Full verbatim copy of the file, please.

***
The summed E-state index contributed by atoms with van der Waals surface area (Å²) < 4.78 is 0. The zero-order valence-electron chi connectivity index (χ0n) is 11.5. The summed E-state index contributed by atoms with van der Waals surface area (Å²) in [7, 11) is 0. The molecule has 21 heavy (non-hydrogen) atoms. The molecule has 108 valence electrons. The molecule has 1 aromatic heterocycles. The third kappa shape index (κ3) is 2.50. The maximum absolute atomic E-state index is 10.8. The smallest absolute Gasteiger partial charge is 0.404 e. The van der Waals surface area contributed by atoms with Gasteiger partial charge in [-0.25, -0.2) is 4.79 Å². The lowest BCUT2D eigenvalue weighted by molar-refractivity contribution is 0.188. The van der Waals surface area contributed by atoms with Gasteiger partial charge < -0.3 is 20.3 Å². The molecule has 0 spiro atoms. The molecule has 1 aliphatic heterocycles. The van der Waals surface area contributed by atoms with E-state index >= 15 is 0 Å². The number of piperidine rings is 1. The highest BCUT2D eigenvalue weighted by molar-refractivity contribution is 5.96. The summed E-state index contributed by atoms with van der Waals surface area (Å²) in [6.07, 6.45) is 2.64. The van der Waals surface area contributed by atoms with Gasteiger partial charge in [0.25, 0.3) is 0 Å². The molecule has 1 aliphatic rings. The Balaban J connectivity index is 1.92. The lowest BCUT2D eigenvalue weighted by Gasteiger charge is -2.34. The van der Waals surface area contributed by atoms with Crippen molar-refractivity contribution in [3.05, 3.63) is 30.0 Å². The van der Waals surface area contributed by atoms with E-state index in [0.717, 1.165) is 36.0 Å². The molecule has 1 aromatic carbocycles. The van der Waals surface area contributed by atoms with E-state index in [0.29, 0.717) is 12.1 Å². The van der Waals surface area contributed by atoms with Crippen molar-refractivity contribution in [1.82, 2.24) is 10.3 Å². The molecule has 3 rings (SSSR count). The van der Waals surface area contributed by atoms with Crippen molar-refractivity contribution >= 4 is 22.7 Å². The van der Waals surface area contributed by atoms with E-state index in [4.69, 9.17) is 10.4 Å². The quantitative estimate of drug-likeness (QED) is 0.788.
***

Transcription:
The summed E-state index contributed by atoms with van der Waals surface area (Å²) < 4.78 is 0. The zero-order valence-electron chi connectivity index (χ0n) is 11.5. The summed E-state index contributed by atoms with van der Waals surface area (Å²) in [7, 11) is 0. The molecule has 21 heavy (non-hydrogen) atoms. The molecule has 108 valence electrons. The molecule has 1 aromatic heterocycles. The third kappa shape index (κ3) is 2.50. The maximum absolute atomic E-state index is 10.8. The smallest absolute Gasteiger partial charge is 0.404 e. The van der Waals surface area contributed by atoms with Gasteiger partial charge in [-0.25, -0.2) is 4.79 Å². The lowest BCUT2D eigenvalue weighted by molar-refractivity contribution is 0.188. The van der Waals surface area contributed by atoms with Gasteiger partial charge < -0.3 is 20.3 Å². The molecule has 0 spiro atoms. The molecule has 1 aliphatic heterocycles. The van der Waals surface area contributed by atoms with E-state index >= 15 is 0 Å². The number of piperidine rings is 1. The highest BCUT2D eigenvalue weighted by molar-refractivity contribution is 5.96. The summed E-state index contributed by atoms with van der Waals surface area (Å²) in [6.07, 6.45) is 2.64. The van der Waals surface area contributed by atoms with Gasteiger partial charge in [0.25, 0.3) is 0 Å². The molecule has 1 aliphatic rings. The Balaban J connectivity index is 1.92. The lowest BCUT2D eigenvalue weighted by Gasteiger charge is -2.34. The van der Waals surface area contributed by atoms with Crippen molar-refractivity contribution in [3.05, 3.63) is 30.0 Å². The van der Waals surface area contributed by atoms with E-state index in [0.717, 1.165) is 36.0 Å². The molecule has 1 aromatic carbocycles. The van der Waals surface area contributed by atoms with E-state index in [0.29, 0.717) is 12.1 Å². The van der Waals surface area contributed by atoms with Crippen molar-refractivity contribution in [1.82, 2.24) is 10.3 Å². The molecule has 3 rings (SSSR count). The van der Waals surface area contributed by atoms with Crippen molar-refractivity contribution >= 4 is 22.7 Å². The van der Waals surface area contributed by atoms with E-state index in [4.69, 9.17) is 10.4 Å². The quantitative estimate of drug-likeness (QED) is 0.788.